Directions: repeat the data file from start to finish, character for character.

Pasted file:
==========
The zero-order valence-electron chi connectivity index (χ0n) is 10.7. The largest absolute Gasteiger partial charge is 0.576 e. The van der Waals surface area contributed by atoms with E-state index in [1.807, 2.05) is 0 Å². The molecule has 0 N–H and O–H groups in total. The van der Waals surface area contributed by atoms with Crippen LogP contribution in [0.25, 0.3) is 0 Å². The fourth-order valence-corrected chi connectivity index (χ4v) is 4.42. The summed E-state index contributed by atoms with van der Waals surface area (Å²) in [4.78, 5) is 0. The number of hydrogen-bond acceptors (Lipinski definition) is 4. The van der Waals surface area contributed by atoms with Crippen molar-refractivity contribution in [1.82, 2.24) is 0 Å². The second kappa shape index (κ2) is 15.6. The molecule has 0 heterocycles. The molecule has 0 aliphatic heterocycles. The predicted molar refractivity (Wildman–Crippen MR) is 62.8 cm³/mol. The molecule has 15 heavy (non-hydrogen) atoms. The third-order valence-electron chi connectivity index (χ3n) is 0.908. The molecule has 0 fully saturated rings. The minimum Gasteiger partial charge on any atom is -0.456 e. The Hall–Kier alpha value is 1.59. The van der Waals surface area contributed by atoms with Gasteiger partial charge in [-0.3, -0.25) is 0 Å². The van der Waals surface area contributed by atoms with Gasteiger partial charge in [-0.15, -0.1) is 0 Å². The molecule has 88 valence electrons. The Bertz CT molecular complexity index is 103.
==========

The zero-order valence-electron chi connectivity index (χ0n) is 10.7. The largest absolute Gasteiger partial charge is 0.576 e. The van der Waals surface area contributed by atoms with E-state index in [1.807, 2.05) is 0 Å². The molecule has 0 N–H and O–H groups in total. The van der Waals surface area contributed by atoms with Crippen LogP contribution in [0.25, 0.3) is 0 Å². The fourth-order valence-corrected chi connectivity index (χ4v) is 4.42. The summed E-state index contributed by atoms with van der Waals surface area (Å²) in [4.78, 5) is 0. The number of hydrogen-bond acceptors (Lipinski definition) is 4. The van der Waals surface area contributed by atoms with Crippen molar-refractivity contribution in [1.82, 2.24) is 0 Å². The second kappa shape index (κ2) is 15.6. The molecule has 0 heterocycles. The molecule has 0 aliphatic heterocycles. The predicted molar refractivity (Wildman–Crippen MR) is 62.8 cm³/mol. The molecule has 15 heavy (non-hydrogen) atoms. The third-order valence-electron chi connectivity index (χ3n) is 0.908. The molecule has 0 fully saturated rings. The minimum Gasteiger partial charge on any atom is -0.456 e. The Hall–Kier alpha value is 1.59. The van der Waals surface area contributed by atoms with Gasteiger partial charge in [-0.3, -0.25) is 0 Å². The van der Waals surface area contributed by atoms with Gasteiger partial charge in [-0.15, -0.1) is 0 Å². The molecule has 88 valence electrons. The Bertz CT molecular complexity index is 103.